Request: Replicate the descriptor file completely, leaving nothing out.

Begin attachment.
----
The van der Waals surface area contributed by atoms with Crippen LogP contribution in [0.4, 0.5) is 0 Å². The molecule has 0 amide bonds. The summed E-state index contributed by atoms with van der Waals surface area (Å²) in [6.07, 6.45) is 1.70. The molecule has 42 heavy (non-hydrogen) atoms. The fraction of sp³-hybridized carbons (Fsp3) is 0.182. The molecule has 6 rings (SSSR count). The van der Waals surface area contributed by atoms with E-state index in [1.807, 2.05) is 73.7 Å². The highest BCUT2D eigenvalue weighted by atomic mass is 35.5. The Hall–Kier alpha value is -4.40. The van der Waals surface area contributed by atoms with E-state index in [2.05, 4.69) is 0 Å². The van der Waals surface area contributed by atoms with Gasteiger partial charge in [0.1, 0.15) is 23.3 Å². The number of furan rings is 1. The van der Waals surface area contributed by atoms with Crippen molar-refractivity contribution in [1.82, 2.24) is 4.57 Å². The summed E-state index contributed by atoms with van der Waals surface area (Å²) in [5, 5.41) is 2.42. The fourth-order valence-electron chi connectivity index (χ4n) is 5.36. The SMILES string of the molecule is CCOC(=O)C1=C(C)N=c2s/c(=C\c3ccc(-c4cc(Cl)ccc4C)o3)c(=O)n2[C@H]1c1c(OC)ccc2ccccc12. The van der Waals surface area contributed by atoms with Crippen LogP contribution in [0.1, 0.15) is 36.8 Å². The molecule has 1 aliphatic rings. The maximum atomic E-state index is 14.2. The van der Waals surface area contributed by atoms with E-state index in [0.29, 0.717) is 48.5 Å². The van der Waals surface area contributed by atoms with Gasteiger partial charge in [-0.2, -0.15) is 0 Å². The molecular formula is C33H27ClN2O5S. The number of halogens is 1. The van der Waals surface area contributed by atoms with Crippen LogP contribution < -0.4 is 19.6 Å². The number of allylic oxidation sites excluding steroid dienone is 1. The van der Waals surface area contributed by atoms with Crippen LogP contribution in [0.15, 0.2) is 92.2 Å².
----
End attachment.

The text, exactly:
The van der Waals surface area contributed by atoms with Crippen LogP contribution in [0.4, 0.5) is 0 Å². The molecule has 0 amide bonds. The summed E-state index contributed by atoms with van der Waals surface area (Å²) in [6.07, 6.45) is 1.70. The molecule has 42 heavy (non-hydrogen) atoms. The fraction of sp³-hybridized carbons (Fsp3) is 0.182. The molecule has 6 rings (SSSR count). The van der Waals surface area contributed by atoms with E-state index in [1.807, 2.05) is 73.7 Å². The highest BCUT2D eigenvalue weighted by atomic mass is 35.5. The Hall–Kier alpha value is -4.40. The van der Waals surface area contributed by atoms with E-state index in [2.05, 4.69) is 0 Å². The van der Waals surface area contributed by atoms with Gasteiger partial charge in [0.1, 0.15) is 23.3 Å². The number of furan rings is 1. The van der Waals surface area contributed by atoms with Crippen molar-refractivity contribution in [1.82, 2.24) is 4.57 Å². The summed E-state index contributed by atoms with van der Waals surface area (Å²) in [5, 5.41) is 2.42. The fourth-order valence-electron chi connectivity index (χ4n) is 5.36. The SMILES string of the molecule is CCOC(=O)C1=C(C)N=c2s/c(=C\c3ccc(-c4cc(Cl)ccc4C)o3)c(=O)n2[C@H]1c1c(OC)ccc2ccccc12. The van der Waals surface area contributed by atoms with Crippen LogP contribution in [0.1, 0.15) is 36.8 Å². The molecule has 1 aliphatic rings. The maximum atomic E-state index is 14.2. The van der Waals surface area contributed by atoms with E-state index in [0.29, 0.717) is 48.5 Å². The van der Waals surface area contributed by atoms with Gasteiger partial charge in [-0.2, -0.15) is 0 Å². The molecular formula is C33H27ClN2O5S. The number of halogens is 1. The van der Waals surface area contributed by atoms with Crippen LogP contribution < -0.4 is 19.6 Å². The number of allylic oxidation sites excluding steroid dienone is 1. The van der Waals surface area contributed by atoms with Crippen LogP contribution in [0.15, 0.2) is 92.2 Å².